Bart Dekker MSc.
Dr. Edwin van Thiel
2.1 Instruments used
3. Exploration and selection of norm data
3.3 Level of education
3.5 Labour market position
3.6 Work sectorindustry
3.7 Completion time
3.8 Response variation
3.9 Human response
4.1 Raw scores
4.4 Construct validity / factor analysis
5.1 Labour force
5.2 Group differences
This document provides insight into the psychometry of the Big Five personality test of 123test. This test, developed by 123test B.V., is an operationalisation of the Big Five personality theory.
The test measures the five main dimensions of personality and the 30 underlying facets. This makes it a scientific instrument, which, moreover, has a high degree of reliability. has a high validity and a representative and recently assembled norm group used.
Information on reliability, validity and norm groups are described in this document. Also discussed how the dimensions of this test vary as a function of level of education, gender and age.
Since November 1, 2019, more than 500,000 responses of the Big Five Personality Test have been recorded on www.123test.com. By analyzing the data of these anonymous respondents, we can form a good picture of this instrument.
Exploration and selection of norm data
In order to explore the gathered data, this chapter examines a number of background variables of the respondent in more detail. The selection criteria used for the final dataset are indicated for each component.
The complete dataset consists of 490.689 respondents. Based on cirteria such as age, sex, educational level, nationality, labour market position, completion time and response variation, the final subset is made on which analyses are done and with which the final norm is calculated.
An age group of 18 to 67 years has been chosen, because this group best represents the working population of the Western world.
The sex of all respondents is known because this background question was mandatory. Striking is the higher number of women who completed the test. Logically, both sexes are included in the dataset because this group best represents the labour population of the Western world.
Level of education
Because the Big Five Personality Test is specially developed for average to higher educated people, it was decided to select a number of education levels to be included in the dataset. The blue shaded education levels in the diagram are included in the dataset.
The numbers of nationalities represented in the original dataset is enormous: 217 countries, dependencies and territories were represented with more than 10 respondents.
Because the Big Five Personality Test is developed for the English speaking market of the Western world, a country selection is made. Countries selected in the final dataset are shaded blue.
Labour market position
The respondent was asked about his/her labour market position. Only the labour market positions Salaried employment, Self-employed/Freelancer and Officially unemployed were used in the dataset, because this group best represents the labour population of the Western world.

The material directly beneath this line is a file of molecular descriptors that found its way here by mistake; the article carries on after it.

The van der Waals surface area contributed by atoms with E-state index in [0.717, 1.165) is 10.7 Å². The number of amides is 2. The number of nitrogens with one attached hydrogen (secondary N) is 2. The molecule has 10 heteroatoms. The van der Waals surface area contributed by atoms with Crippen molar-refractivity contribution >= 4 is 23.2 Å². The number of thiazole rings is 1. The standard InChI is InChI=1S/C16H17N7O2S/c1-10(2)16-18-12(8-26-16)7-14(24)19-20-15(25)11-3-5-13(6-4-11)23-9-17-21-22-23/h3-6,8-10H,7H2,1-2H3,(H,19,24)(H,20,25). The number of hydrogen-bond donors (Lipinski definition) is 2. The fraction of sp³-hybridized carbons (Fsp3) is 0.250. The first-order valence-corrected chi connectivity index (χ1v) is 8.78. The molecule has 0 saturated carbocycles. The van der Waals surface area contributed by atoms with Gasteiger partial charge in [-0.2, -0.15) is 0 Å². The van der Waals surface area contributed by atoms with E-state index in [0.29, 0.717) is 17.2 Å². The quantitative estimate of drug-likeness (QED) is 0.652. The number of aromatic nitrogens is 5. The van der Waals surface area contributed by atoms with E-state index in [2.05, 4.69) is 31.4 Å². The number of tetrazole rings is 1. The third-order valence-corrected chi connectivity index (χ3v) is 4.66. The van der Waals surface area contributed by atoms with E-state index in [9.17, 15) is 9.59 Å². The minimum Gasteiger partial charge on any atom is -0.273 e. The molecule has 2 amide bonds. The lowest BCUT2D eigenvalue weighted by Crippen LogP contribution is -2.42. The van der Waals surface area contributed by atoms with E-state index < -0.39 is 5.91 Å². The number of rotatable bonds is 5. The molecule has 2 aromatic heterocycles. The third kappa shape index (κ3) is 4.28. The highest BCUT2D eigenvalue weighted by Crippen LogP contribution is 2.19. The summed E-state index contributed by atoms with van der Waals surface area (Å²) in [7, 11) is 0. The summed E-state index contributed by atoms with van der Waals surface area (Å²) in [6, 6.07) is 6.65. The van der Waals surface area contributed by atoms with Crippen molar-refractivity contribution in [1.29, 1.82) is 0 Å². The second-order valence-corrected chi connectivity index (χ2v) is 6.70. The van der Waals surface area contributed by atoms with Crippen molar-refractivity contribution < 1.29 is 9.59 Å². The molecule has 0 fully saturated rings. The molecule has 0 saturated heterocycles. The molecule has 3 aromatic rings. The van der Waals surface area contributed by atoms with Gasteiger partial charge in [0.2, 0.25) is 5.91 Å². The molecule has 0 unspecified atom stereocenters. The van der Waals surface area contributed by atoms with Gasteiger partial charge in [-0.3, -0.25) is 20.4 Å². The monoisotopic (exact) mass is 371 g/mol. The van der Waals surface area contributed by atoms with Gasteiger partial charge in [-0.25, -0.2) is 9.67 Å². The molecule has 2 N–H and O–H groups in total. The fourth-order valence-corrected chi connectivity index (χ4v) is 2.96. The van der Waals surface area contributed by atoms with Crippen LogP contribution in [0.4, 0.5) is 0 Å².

The respondent was asked to indicate in which working sector he/she works. A choice could be made from the 23 work sectors used in the model of EurOccupations (Wageindicator.org 2009). The distribution gives no reason to correct for this.
Looking at the duration of completion of a questionnaire is a good way to determine how seriously a respondent has completed the questionnaire. It was decided to take between 5 and 45 minutes in the final dataset.
Looking at a respondent’s response variation is a good way to determine how seriously the respondent has completed the questionnaire. It was decided to only include a response variation of 5 in the final dataset. A response variation of 5 means that a respondent has used all the answer options of the Likert-5 scale at least once over all 120 items.
Online questionnaires can suffer from crawlers and bots who fill in the questionnaires automatically. By using a consistency measure we can exclude responses that are not consistent from the dataset.
The consistency measure psychometric synonym (Meade and Craig 2012) has been used to identify artificial and random responses. This consistency measure is calculated by first selecting all item pairs that correlate > .60 across the entire dataset. In this dataset, 9 item pairs are selected. Next, for each respondent the psychometric synonym score is calculated which is equal to the within-person correlation of the selected item pairs.
The cut-off value of 0.2 used by Meade & Craig (2012) was used to filter artificial responses and responses with a random response pattern from the dataset. In the histogram below, the deleted responses are shaded gray.
The final dataset includes 15.107 respondents.
In this chapter the raw scores of all the facets and factors are presented. X-axes have been omitted because of possible unwanted reuse of the norm data.
The histograms of the raw factor scores all show a normal distribution.